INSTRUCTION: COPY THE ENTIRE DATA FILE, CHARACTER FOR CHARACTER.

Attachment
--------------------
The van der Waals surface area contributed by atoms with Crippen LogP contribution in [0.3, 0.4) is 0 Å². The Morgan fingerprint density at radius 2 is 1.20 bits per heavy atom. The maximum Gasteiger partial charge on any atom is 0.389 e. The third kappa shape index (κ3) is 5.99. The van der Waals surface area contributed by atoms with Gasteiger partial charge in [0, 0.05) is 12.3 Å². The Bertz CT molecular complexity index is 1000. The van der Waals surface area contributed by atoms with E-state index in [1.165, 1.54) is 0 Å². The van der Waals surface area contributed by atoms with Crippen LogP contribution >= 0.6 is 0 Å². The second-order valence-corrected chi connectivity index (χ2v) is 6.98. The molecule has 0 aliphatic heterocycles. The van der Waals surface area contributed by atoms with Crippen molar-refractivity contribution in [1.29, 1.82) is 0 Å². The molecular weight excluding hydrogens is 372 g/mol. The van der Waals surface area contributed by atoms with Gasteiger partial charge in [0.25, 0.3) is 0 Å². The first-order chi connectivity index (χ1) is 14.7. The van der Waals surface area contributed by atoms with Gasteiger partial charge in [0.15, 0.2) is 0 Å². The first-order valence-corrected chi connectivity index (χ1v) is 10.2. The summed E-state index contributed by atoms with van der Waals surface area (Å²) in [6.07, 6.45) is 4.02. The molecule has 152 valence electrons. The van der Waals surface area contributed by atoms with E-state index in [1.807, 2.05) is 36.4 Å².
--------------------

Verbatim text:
The van der Waals surface area contributed by atoms with Crippen LogP contribution in [0.3, 0.4) is 0 Å². The Morgan fingerprint density at radius 2 is 1.20 bits per heavy atom. The maximum Gasteiger partial charge on any atom is 0.389 e. The third kappa shape index (κ3) is 5.99. The van der Waals surface area contributed by atoms with Gasteiger partial charge in [0, 0.05) is 12.3 Å². The Bertz CT molecular complexity index is 1000. The van der Waals surface area contributed by atoms with E-state index in [1.165, 1.54) is 0 Å². The van der Waals surface area contributed by atoms with Crippen LogP contribution >= 0.6 is 0 Å². The second-order valence-corrected chi connectivity index (χ2v) is 6.98. The molecule has 0 aliphatic heterocycles. The van der Waals surface area contributed by atoms with Crippen molar-refractivity contribution in [1.29, 1.82) is 0 Å². The molecular weight excluding hydrogens is 372 g/mol. The van der Waals surface area contributed by atoms with Gasteiger partial charge in [0.25, 0.3) is 0 Å². The first-order chi connectivity index (χ1) is 14.7. The van der Waals surface area contributed by atoms with Gasteiger partial charge in [0.15, 0.2) is 0 Å². The first-order valence-corrected chi connectivity index (χ1v) is 10.2. The summed E-state index contributed by atoms with van der Waals surface area (Å²) in [6.07, 6.45) is 4.02. The molecule has 152 valence electrons. The van der Waals surface area contributed by atoms with E-state index in [1.807, 2.05) is 36.4 Å².